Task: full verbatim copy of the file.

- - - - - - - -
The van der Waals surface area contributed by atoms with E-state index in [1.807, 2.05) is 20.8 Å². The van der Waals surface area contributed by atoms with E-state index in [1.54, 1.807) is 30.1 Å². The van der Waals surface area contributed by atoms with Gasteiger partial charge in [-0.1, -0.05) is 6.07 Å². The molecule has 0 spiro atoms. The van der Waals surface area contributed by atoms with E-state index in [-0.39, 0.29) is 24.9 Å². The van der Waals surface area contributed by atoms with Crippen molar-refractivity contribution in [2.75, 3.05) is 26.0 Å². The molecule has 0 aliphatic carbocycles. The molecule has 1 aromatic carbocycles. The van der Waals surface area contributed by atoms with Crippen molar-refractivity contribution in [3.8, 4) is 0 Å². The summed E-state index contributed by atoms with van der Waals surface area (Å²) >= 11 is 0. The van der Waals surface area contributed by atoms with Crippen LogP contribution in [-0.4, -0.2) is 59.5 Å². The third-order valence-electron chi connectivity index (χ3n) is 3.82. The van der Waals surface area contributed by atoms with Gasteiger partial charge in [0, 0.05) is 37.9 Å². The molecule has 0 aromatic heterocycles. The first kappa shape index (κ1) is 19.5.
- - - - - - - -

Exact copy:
The van der Waals surface area contributed by atoms with E-state index in [1.807, 2.05) is 20.8 Å². The van der Waals surface area contributed by atoms with E-state index in [1.54, 1.807) is 30.1 Å². The van der Waals surface area contributed by atoms with Gasteiger partial charge in [-0.1, -0.05) is 6.07 Å². The molecule has 0 spiro atoms. The van der Waals surface area contributed by atoms with E-state index in [-0.39, 0.29) is 24.9 Å². The van der Waals surface area contributed by atoms with Crippen molar-refractivity contribution in [2.75, 3.05) is 26.0 Å². The molecule has 0 aliphatic carbocycles. The molecule has 1 aromatic carbocycles. The van der Waals surface area contributed by atoms with Crippen molar-refractivity contribution in [3.8, 4) is 0 Å². The summed E-state index contributed by atoms with van der Waals surface area (Å²) >= 11 is 0. The van der Waals surface area contributed by atoms with Crippen LogP contribution in [-0.4, -0.2) is 59.5 Å². The third-order valence-electron chi connectivity index (χ3n) is 3.82. The van der Waals surface area contributed by atoms with Gasteiger partial charge in [0, 0.05) is 37.9 Å². The molecule has 0 aromatic heterocycles. The first kappa shape index (κ1) is 19.5.